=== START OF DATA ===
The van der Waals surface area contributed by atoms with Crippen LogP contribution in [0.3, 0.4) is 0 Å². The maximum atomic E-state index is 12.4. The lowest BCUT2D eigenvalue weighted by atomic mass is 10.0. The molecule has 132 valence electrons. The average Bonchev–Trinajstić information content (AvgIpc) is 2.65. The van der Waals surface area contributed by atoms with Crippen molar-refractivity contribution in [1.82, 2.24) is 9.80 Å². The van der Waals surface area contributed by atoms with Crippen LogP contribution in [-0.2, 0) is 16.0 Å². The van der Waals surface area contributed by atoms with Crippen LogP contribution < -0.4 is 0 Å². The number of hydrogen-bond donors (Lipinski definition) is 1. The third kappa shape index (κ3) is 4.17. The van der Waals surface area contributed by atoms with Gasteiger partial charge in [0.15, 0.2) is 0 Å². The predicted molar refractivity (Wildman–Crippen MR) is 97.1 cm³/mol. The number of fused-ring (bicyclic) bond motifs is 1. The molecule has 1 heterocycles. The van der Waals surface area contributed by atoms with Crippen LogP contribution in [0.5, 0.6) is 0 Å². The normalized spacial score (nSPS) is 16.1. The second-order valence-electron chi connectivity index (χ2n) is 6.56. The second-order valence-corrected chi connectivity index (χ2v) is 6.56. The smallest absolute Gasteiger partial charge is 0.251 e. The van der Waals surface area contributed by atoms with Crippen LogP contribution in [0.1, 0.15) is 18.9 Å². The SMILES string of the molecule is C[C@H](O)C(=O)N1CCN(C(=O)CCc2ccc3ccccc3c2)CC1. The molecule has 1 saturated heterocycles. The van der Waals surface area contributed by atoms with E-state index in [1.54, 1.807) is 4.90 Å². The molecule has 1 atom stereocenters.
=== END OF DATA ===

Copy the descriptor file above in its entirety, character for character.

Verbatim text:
The van der Waals surface area contributed by atoms with Crippen LogP contribution in [0.3, 0.4) is 0 Å². The maximum atomic E-state index is 12.4. The lowest BCUT2D eigenvalue weighted by atomic mass is 10.0. The molecule has 132 valence electrons. The average Bonchev–Trinajstić information content (AvgIpc) is 2.65. The van der Waals surface area contributed by atoms with Crippen molar-refractivity contribution in [1.82, 2.24) is 9.80 Å². The van der Waals surface area contributed by atoms with Crippen LogP contribution in [-0.2, 0) is 16.0 Å². The van der Waals surface area contributed by atoms with Crippen LogP contribution < -0.4 is 0 Å². The number of hydrogen-bond donors (Lipinski definition) is 1. The third kappa shape index (κ3) is 4.17. The van der Waals surface area contributed by atoms with Gasteiger partial charge in [0.15, 0.2) is 0 Å². The predicted molar refractivity (Wildman–Crippen MR) is 97.1 cm³/mol. The number of fused-ring (bicyclic) bond motifs is 1. The molecule has 1 heterocycles. The van der Waals surface area contributed by atoms with Crippen LogP contribution in [0.5, 0.6) is 0 Å². The normalized spacial score (nSPS) is 16.1. The second-order valence-electron chi connectivity index (χ2n) is 6.56. The second-order valence-corrected chi connectivity index (χ2v) is 6.56. The smallest absolute Gasteiger partial charge is 0.251 e. The van der Waals surface area contributed by atoms with Crippen LogP contribution in [0.1, 0.15) is 18.9 Å². The SMILES string of the molecule is C[C@H](O)C(=O)N1CCN(C(=O)CCc2ccc3ccccc3c2)CC1. The molecule has 1 saturated heterocycles. The van der Waals surface area contributed by atoms with E-state index in [1.54, 1.807) is 4.90 Å². The molecule has 1 atom stereocenters.